Information Technology (IT) has opened up a lot of opportunities to young people to do amazing stuff and becoming job creators. Jacob Kwaku Gyan, the 23-year old Founder of Adroit 360, an IT company in Accra, is one of such and spoke to GB&F magazine’s Anthony Sedzro.
Ghana Business & Finance (GB&F) magazine: How did you end up in the IT industry?
Jacob Kweku Gran (JKG): Everything I do is miraculous. I still cannot believe I am working in the technology space because, growing up, my passions were no-where near computers. Never did I have a computer growing up; my parents couldn’t afford to buy me one and even when I started this IT venture, we were working from internet cafes so I never perceived myself working in this industry. I am much of a good talker so I believe maybe I would have worked as a lawyer or as a journalist, but life had other ideas.
Life was challenging growing up. I was trying different things including hawking with my parents and fending for myself along the way. After secondary school, I worked as a shoemaker for some time. All these experiences gave me street entrepreneurship knowledge. I mean, you get to know how to manage money, physical knowledge, you have to know how to deal with people which is much more essential.
As I kept hustling on the street, I was also reading to acquire knowledge and I discovered through my reading that Information Technology (IT) is the new gold. When looked at the top ten wealthiest people in the world, over 80 percent were IT people so I decided to build a career in IT sector.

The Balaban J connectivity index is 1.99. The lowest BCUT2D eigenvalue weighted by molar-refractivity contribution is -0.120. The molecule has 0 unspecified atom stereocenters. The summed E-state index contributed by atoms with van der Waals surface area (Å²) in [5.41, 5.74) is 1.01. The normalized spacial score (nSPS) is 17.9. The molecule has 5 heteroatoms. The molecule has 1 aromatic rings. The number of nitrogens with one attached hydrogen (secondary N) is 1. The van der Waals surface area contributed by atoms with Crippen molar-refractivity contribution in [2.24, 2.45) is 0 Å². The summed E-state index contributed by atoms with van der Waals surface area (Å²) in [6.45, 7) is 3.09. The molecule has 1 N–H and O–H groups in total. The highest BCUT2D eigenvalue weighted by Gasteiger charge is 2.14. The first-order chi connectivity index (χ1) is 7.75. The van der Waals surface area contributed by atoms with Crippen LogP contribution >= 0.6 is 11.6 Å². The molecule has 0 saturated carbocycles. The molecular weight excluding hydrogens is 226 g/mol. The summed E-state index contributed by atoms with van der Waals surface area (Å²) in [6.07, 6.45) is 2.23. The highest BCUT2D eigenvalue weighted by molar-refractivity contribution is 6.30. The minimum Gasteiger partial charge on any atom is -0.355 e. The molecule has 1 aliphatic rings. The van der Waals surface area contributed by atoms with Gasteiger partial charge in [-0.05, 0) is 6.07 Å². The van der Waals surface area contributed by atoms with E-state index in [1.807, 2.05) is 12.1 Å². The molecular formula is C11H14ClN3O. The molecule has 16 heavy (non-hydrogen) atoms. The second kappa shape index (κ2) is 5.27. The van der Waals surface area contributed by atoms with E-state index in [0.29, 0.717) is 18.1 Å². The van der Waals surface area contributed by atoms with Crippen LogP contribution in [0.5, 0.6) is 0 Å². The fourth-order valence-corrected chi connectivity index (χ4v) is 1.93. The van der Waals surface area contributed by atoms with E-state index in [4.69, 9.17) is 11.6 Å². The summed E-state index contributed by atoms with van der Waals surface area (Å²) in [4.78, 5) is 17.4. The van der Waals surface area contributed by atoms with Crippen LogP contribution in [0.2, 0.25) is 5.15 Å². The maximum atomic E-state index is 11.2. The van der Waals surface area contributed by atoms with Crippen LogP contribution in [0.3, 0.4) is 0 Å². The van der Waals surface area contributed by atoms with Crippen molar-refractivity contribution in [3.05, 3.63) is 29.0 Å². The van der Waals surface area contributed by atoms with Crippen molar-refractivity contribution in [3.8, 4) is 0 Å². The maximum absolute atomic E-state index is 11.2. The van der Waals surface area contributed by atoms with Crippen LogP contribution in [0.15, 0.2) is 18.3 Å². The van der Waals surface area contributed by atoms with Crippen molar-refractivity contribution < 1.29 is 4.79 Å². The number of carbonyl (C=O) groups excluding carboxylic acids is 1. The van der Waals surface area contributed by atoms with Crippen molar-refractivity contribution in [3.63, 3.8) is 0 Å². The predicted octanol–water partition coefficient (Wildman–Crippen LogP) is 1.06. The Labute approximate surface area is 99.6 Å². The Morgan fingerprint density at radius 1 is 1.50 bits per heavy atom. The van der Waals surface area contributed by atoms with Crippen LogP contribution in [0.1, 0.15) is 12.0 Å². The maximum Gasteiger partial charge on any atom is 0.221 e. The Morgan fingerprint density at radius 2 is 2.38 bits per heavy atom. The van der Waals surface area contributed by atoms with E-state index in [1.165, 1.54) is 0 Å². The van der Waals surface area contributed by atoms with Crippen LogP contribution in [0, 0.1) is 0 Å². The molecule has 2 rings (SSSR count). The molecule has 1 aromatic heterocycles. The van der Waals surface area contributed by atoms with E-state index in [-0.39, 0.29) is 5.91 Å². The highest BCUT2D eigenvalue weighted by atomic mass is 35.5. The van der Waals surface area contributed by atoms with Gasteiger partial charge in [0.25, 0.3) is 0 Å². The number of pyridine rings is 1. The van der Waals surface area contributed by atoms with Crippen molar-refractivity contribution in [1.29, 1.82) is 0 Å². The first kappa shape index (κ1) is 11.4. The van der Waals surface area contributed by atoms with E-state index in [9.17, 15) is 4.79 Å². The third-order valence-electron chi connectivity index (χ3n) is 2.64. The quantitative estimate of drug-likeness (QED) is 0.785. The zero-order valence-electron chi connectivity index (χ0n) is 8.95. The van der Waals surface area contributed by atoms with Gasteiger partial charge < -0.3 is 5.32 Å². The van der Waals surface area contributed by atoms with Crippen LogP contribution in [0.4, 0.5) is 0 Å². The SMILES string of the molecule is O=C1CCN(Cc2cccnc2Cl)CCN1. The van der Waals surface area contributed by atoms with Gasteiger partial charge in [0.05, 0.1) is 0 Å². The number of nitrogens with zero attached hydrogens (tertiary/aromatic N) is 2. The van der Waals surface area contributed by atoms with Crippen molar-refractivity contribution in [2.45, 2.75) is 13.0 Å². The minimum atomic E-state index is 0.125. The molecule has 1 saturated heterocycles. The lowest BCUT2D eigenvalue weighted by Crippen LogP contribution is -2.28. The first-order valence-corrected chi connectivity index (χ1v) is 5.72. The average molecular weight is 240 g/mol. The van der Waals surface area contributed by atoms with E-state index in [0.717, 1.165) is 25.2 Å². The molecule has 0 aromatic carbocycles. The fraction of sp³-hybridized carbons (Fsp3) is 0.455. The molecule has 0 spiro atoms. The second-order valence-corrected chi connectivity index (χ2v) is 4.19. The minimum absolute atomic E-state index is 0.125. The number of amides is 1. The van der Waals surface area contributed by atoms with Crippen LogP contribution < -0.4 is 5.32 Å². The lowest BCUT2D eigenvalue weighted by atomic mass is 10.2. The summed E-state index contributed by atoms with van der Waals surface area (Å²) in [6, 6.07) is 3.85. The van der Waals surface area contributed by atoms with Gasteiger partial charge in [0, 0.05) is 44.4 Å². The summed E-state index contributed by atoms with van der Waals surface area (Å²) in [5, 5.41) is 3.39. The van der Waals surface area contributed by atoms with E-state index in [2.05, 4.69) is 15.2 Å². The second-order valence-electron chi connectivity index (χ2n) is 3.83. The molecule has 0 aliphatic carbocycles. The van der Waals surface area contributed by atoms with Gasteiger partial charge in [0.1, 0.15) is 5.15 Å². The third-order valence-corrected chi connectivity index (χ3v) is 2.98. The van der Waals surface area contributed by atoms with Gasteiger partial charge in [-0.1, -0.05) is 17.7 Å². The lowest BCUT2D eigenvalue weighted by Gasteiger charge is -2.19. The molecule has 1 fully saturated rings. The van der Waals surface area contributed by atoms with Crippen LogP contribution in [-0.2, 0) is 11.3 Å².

In my father’s little single room in Kotobabi, Accra, I would usually invite a friend, who luckily was better in computer usage than me, over to our house and we would teach ourselves how to use the computer better. Gradually we acquired some computer skills including teaching ourselves how to develop websites, write programming languages and we got connected to people.
Two years ago, I met somebody who asked if I could design a website for him and I agreed. At that time, I was a beginner and was still learning and the person paid us GH¢600. We gladly took it and went to design the website for him. We had to share the money equally but my partner did not agree to that. He decided to part ways with me and this made things much more difficult because I had concentrated on going out to prospect for clients while he stayed in my father’s room to write computer codes.
Then it became necessary for me to learn how to develop the websites myself. I acquired the skill to start developing websites and by God’s grace it has been two years and we are still in business.
GB&F: Where did you get your break from?
JKG: That is a difficult question because every day has been miraculous, I don’t remember having an instantaneous breakthrough. For every job we got, I did it with passion and the drive for the job was to ensure that the person we were delivering the service to was 200 percent satisfied.
So, when I did my first website job, that job connected me to the then country director for Dell Ghana Limited. He gave us a contract and we delivered satisfactorily. He was amazed at what a young boy of 19 years was doing. He gave us another job and by the time I realised, I was doing my third website for a multinational company. I did that website very well so I got more and more connected.
We managed to set up our first office in MaCarthy Hill in Accra but in 2015 we were able to rent an office at Alajo. Through the networks that were developing, I met Phillip Ayesu of event organisers, Charterhouse, and he gave me a contract to execute. Later on, I happened to meet Ghanaian musician Okyeame Kwame. We developed a website for Okyeame Kwame as well.
Okyeame was then studying for his master’s degree at the University of Ghana, Legon. I normally take my clients as family and so he trusted me and gave me some papers to submit at school for him since I was going to Legon myself that day. When I went to submit the papers, I met one of the professors of the Business School at Legon who happened to be on the board of the MTN selection team of the Ghana Multimedia Incubation Centre (GMIC) Partnership. He told me Okyeame had informed him of how amazing I was and he told me that MTN and the government have a program which supports start-ups and I could be helped to acquire an office.